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CMAJ. 1995 Sep 15;153(6):755-64.

Importance of and satisfaction with work and professional interpersonal issues: a survey of physicians practicing general internal medicine in Ontario.

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  • 1Department of Medicine, Faculty of Health Sciences, McMaster University, Hamilton, Ont.



To explore the importance of and satisfaction with clinical responsibilities, teaching, research and interpersonal issues among general internists; to understand the barriers to satisfaction in these domains and the usefulness of potential solutions to these problems.


Cross-sectional survey conducted from November 1992 to June 1994.




General internists who were fellows of the Royal College of Physicians and Surgeons of Canada and members of the Ontario Medical Association. Of 1192 physicians, 1007 (84.5%) returned a completed questionnaire; only the 199 who devoted at least 50% of their time to the practice of general internal medicine were included in this analysis.


The respondents were satisfied with their primary role as clinicians dealing with complex, undifferentiated problems caring for the total patient and providing consultation. Guidelines for the referral of patients to general internists, computerization of test results, recruitment of general internal medicine fellows and more confidence in the future of general internal medicine were some of the solutions considered likely to increase professional satisfaction. The respondents involved in teaching suggested additional solutions, such as an opportunity to improve their teaching and evidence-based medicine skills and a greater recognition for their teaching efforts. Few of the general internists conducted research, barriers included lack of personal and project funding, and pressure to generate clinical earnings. In the domain of professional interpersonal issues, women were significantly more likely than men to rate having a mentor, peer support groups, ongoing career counselling, promotion and tenure guidelines for parental leave, availability of on-site day care, addressing gender discrimination and adoption of gender-neutral language as likely to improve the work environment.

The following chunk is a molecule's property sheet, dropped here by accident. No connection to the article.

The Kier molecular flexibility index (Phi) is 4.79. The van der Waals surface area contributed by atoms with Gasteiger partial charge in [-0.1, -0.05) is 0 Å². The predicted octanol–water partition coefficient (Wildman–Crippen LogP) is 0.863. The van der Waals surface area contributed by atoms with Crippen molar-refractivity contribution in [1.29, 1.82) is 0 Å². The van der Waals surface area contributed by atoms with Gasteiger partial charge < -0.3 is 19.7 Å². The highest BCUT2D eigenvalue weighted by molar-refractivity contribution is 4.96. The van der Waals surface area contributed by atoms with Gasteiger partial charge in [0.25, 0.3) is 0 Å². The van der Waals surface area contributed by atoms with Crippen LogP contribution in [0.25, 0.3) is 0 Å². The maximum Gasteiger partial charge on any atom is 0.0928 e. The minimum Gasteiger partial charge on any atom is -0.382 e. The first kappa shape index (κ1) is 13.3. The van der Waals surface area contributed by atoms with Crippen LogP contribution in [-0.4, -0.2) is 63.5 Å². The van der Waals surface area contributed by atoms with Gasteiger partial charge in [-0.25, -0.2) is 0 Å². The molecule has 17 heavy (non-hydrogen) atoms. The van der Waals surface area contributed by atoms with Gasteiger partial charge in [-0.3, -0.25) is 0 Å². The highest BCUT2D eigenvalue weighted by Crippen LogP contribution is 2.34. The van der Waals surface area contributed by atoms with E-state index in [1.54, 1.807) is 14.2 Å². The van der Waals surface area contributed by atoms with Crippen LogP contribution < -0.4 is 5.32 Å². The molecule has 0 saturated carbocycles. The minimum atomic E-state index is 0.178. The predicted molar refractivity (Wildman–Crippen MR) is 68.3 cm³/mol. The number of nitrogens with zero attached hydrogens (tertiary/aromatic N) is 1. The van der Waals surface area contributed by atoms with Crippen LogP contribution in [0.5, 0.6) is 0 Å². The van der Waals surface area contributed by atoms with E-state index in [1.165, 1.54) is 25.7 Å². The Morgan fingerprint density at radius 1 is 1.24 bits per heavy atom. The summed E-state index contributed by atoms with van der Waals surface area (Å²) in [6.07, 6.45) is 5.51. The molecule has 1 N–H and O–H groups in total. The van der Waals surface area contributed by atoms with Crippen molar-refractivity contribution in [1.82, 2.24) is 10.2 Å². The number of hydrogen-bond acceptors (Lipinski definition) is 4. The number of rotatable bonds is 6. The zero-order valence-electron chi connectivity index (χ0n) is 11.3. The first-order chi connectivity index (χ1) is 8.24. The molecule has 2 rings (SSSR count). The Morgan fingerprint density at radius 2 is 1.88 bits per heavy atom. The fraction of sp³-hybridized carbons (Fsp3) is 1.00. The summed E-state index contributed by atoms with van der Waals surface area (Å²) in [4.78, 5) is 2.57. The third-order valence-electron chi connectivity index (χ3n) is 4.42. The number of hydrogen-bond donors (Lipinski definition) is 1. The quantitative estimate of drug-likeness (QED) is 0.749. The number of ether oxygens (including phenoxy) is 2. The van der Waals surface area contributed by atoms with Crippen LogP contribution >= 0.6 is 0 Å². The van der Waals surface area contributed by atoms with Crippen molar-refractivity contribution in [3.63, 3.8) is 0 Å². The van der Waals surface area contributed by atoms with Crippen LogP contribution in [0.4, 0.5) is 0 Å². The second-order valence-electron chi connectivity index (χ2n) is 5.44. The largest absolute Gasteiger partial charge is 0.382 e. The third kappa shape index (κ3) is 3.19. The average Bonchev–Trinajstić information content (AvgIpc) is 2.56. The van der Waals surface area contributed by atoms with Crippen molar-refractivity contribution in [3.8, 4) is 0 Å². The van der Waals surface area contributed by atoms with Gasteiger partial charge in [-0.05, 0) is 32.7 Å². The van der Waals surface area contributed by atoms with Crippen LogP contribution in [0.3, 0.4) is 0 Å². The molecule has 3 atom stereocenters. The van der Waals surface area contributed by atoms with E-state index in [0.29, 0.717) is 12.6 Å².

The primary role of general internists is that of patient-centred clinician. Our findings suggest that general internists want to take responsibility for revitalizing this discipline. The potential solutions generated in this survey may help to promote action that will improve professional satisfaction in the area of clinical responsibilities, teaching, research and interpersonal issues.

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